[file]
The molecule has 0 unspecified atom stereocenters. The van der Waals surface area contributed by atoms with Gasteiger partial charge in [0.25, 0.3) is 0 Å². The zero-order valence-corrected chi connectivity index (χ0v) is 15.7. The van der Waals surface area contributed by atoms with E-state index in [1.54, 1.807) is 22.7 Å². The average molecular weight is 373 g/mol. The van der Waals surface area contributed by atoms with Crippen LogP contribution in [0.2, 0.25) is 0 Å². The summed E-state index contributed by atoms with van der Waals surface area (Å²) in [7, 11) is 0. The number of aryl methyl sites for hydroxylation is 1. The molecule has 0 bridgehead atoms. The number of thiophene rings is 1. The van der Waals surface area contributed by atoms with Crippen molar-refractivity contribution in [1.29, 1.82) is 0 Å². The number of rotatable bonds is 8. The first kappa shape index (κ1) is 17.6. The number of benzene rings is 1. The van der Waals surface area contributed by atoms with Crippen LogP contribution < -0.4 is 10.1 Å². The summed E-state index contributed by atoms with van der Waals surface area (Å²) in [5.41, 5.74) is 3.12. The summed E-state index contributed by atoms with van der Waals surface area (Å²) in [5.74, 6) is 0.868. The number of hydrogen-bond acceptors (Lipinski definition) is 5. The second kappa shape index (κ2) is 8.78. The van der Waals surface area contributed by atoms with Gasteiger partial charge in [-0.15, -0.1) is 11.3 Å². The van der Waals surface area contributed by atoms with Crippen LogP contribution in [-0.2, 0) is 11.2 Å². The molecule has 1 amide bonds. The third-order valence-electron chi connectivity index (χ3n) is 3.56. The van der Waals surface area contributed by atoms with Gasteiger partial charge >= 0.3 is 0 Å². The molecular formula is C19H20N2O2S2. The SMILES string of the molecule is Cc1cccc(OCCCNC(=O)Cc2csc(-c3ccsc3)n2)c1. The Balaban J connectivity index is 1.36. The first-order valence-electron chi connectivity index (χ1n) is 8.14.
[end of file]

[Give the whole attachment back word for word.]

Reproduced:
The molecule has 0 unspecified atom stereocenters. The van der Waals surface area contributed by atoms with Gasteiger partial charge in [0.25, 0.3) is 0 Å². The zero-order valence-corrected chi connectivity index (χ0v) is 15.7. The van der Waals surface area contributed by atoms with E-state index in [1.54, 1.807) is 22.7 Å². The average molecular weight is 373 g/mol. The van der Waals surface area contributed by atoms with Crippen LogP contribution in [0.2, 0.25) is 0 Å². The summed E-state index contributed by atoms with van der Waals surface area (Å²) in [7, 11) is 0. The number of aryl methyl sites for hydroxylation is 1. The molecule has 0 bridgehead atoms. The number of thiophene rings is 1. The van der Waals surface area contributed by atoms with Crippen molar-refractivity contribution in [1.29, 1.82) is 0 Å². The number of rotatable bonds is 8. The first kappa shape index (κ1) is 17.6. The number of benzene rings is 1. The van der Waals surface area contributed by atoms with Crippen LogP contribution < -0.4 is 10.1 Å². The summed E-state index contributed by atoms with van der Waals surface area (Å²) in [5.41, 5.74) is 3.12. The summed E-state index contributed by atoms with van der Waals surface area (Å²) in [5.74, 6) is 0.868. The number of hydrogen-bond acceptors (Lipinski definition) is 5. The second kappa shape index (κ2) is 8.78. The van der Waals surface area contributed by atoms with Gasteiger partial charge in [-0.15, -0.1) is 11.3 Å². The van der Waals surface area contributed by atoms with Crippen LogP contribution in [-0.2, 0) is 11.2 Å². The molecule has 1 amide bonds. The third-order valence-electron chi connectivity index (χ3n) is 3.56. The van der Waals surface area contributed by atoms with Gasteiger partial charge >= 0.3 is 0 Å². The molecular formula is C19H20N2O2S2. The SMILES string of the molecule is Cc1cccc(OCCCNC(=O)Cc2csc(-c3ccsc3)n2)c1. The Balaban J connectivity index is 1.36. The first-order valence-electron chi connectivity index (χ1n) is 8.14.